Front row or death row

Chrissy Amphlett was a beautiful woman who was unafraid to be ugly. That was what I loved most about her: it was what made her such a riveting performer, as well as a genuinely intriguing personality. Fully aware of her sexual power, she nevertheless confronted her audience with songs that spoke frankly of love as a co-dependent act of submission, and occasionally of subjugation – even, sometimes, of humiliation.

But most of all, desperation. The Divinyls’ first album was named Desperate. Pleasure And Pain – written not by Amphlett or her co-pilot, Mark McEntee, but by proven hit-makers Holly Knight and Mike Chapman – was the perfect vehicle for her: it was the tension between the vulnerability of the song and the aggression of those uniquely phrased vocals that made Amphlett great.

Most of the best Divinyls songs utilise this dramatic tension: Boys In Town; Casual Encounter; Only Lonely; Elsie and the band’s truest masterpiece, Back To The Wall: for all the tough rock-chick talk, Amphlett bled on record, and on stage, as freely as anyone. The difference between her and the vast majority of other female singers was that if you hurt her, she was gonna hurt you back, hard.

You’ve got the upper hand
But I’ve got nothing to lose
When I’m trapped in a corner like this
I might blow up a fuse

On stage, especially earlier in her career, she would throw shapes calculated not to titillate or to tease but to shock, offend, outrage and frighten. It was potent, sure, but it was also uncomfortable and confusing, because Amphlett didn’t allow herself to be easily assimilated. Her act, exemplified by her wearing a school uniform with torn fishnets – a metaphor for defiled innocence – was a contradiction. Hunching her back, screaming with the primal force of a cornered animal, she presented herself as damaged goods, and was convincing enough to make you wonder if you might in some way be responsible.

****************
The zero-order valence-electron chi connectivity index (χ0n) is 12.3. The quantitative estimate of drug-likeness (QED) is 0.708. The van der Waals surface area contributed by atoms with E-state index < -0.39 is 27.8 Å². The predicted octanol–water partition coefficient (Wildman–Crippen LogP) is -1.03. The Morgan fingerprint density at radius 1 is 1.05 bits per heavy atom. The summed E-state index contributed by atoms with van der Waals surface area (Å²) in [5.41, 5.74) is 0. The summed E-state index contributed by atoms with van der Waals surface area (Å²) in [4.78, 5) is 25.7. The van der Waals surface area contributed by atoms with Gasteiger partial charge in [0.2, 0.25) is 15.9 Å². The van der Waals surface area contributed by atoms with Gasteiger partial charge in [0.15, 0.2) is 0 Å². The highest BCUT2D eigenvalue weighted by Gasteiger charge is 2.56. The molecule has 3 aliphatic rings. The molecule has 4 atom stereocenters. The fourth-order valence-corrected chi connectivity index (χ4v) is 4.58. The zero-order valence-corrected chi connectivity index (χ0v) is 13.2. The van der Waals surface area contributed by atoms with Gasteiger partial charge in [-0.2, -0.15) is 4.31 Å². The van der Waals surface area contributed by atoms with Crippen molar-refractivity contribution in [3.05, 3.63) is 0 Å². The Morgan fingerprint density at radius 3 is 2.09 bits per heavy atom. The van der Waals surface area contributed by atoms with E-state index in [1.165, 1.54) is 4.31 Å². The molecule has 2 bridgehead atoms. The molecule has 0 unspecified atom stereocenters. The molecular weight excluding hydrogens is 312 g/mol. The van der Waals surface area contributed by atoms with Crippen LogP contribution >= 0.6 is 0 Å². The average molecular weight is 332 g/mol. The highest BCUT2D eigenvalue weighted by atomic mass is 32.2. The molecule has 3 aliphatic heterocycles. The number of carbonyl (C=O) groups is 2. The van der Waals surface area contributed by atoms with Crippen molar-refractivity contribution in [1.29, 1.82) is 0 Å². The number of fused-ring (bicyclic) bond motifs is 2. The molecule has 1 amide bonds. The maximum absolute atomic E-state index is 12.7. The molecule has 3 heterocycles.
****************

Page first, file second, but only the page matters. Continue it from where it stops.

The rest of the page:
From all accounts, she was as insecure as any performer. And maybe, as she grew older and presumably more at ease with herself, she also became more comfortable with expressing her sexuality in a more conventional way; both in her lyrics and in the band’s videos. Or perhaps that was a price she was prepared to pay for the band’s success in the age of MTV – I don’t know.

Sure, I Touch Myself may the best song about pushing the hot button ever written, but still, I preferred the earlier, more challenging version, back when Amphlett didn’t wear makeup, and her haircut was more severe. Back when she bared her teeth – knowing that they were jagged, and that there were gaps in her smile. Were the Divinyls getting started now, a manager or record company lackey might have told Amphlett to get that smile fixed.

I’d like to think she would have told them to go fuck themselves.

If you never saw Amphlett and the Divinyls in full flight, this performance of Elsie – wherein Amphlett inhabits the body of the song’s subject with unhinged authenticity – captures her at a peak of provocation. Here, a lipstick is used not to accentuate the beauty of that famous pout, but as a tool of self-loathing; something to be smeared like dirt, instead of applied as polish.

Amphlett once spoke of performing as “front row or death row”: whether you were male or female, there was no point being up there if you weren’t going to let it all hang out. In America and England, Patti Smith and the Pretenders’ Chrissie Hynde had already blasted open the doors for women who didn’t want to be demure. In Australia, Amphlett was the first, the best and, for a long time, the only one of her kind. And perhaps she always will be.

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